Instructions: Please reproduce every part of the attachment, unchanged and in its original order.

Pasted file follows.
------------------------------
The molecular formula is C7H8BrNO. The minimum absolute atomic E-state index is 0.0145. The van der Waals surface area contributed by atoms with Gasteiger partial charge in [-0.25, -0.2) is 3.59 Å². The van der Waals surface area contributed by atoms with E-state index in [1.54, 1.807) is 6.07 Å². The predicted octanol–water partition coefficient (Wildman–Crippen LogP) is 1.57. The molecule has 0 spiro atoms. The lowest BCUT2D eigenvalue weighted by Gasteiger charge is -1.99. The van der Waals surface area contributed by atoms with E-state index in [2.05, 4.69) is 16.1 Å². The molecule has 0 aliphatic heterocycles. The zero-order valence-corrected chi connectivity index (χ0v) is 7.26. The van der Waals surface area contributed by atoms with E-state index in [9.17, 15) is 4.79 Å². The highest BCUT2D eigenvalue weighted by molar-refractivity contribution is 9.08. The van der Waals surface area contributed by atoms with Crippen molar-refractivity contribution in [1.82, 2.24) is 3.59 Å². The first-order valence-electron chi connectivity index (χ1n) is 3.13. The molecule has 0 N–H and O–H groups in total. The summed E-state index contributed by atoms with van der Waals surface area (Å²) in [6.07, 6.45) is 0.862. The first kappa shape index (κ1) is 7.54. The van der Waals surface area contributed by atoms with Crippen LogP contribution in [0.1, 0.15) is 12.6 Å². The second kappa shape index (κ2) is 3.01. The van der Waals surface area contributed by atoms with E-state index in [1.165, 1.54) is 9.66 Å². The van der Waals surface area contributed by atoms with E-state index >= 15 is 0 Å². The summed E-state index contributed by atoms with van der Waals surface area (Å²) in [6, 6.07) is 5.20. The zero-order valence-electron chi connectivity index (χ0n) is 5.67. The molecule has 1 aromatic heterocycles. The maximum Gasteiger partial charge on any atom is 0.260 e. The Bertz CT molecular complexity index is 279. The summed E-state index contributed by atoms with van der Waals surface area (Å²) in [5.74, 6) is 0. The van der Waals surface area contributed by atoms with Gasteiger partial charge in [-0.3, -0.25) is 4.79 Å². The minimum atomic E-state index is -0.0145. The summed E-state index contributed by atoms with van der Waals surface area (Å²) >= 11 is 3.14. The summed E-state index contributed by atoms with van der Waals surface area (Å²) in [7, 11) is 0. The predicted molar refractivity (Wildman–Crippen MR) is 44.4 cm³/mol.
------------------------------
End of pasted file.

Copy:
The molecular formula is C7H8BrNO. The minimum absolute atomic E-state index is 0.0145. The van der Waals surface area contributed by atoms with Gasteiger partial charge in [-0.25, -0.2) is 3.59 Å². The van der Waals surface area contributed by atoms with E-state index in [1.54, 1.807) is 6.07 Å². The predicted octanol–water partition coefficient (Wildman–Crippen LogP) is 1.57. The molecule has 0 spiro atoms. The lowest BCUT2D eigenvalue weighted by Gasteiger charge is -1.99. The van der Waals surface area contributed by atoms with E-state index in [2.05, 4.69) is 16.1 Å². The molecule has 0 aliphatic heterocycles. The zero-order valence-corrected chi connectivity index (χ0v) is 7.26. The van der Waals surface area contributed by atoms with E-state index in [9.17, 15) is 4.79 Å². The highest BCUT2D eigenvalue weighted by molar-refractivity contribution is 9.08. The van der Waals surface area contributed by atoms with Crippen molar-refractivity contribution in [1.82, 2.24) is 3.59 Å². The first-order valence-electron chi connectivity index (χ1n) is 3.13. The molecule has 0 N–H and O–H groups in total. The summed E-state index contributed by atoms with van der Waals surface area (Å²) in [6.07, 6.45) is 0.862. The first kappa shape index (κ1) is 7.54. The van der Waals surface area contributed by atoms with Crippen LogP contribution in [0.1, 0.15) is 12.6 Å². The second kappa shape index (κ2) is 3.01. The van der Waals surface area contributed by atoms with E-state index in [1.165, 1.54) is 9.66 Å². The van der Waals surface area contributed by atoms with E-state index >= 15 is 0 Å². The summed E-state index contributed by atoms with van der Waals surface area (Å²) in [6, 6.07) is 5.20. The zero-order valence-electron chi connectivity index (χ0n) is 5.67. The molecule has 1 aromatic heterocycles. The maximum Gasteiger partial charge on any atom is 0.260 e. The Bertz CT molecular complexity index is 279. The summed E-state index contributed by atoms with van der Waals surface area (Å²) in [5.74, 6) is 0. The van der Waals surface area contributed by atoms with Gasteiger partial charge in [-0.3, -0.25) is 4.79 Å². The minimum atomic E-state index is -0.0145. The summed E-state index contributed by atoms with van der Waals surface area (Å²) >= 11 is 3.14. The summed E-state index contributed by atoms with van der Waals surface area (Å²) in [7, 11) is 0. The predicted molar refractivity (Wildman–Crippen MR) is 44.4 cm³/mol.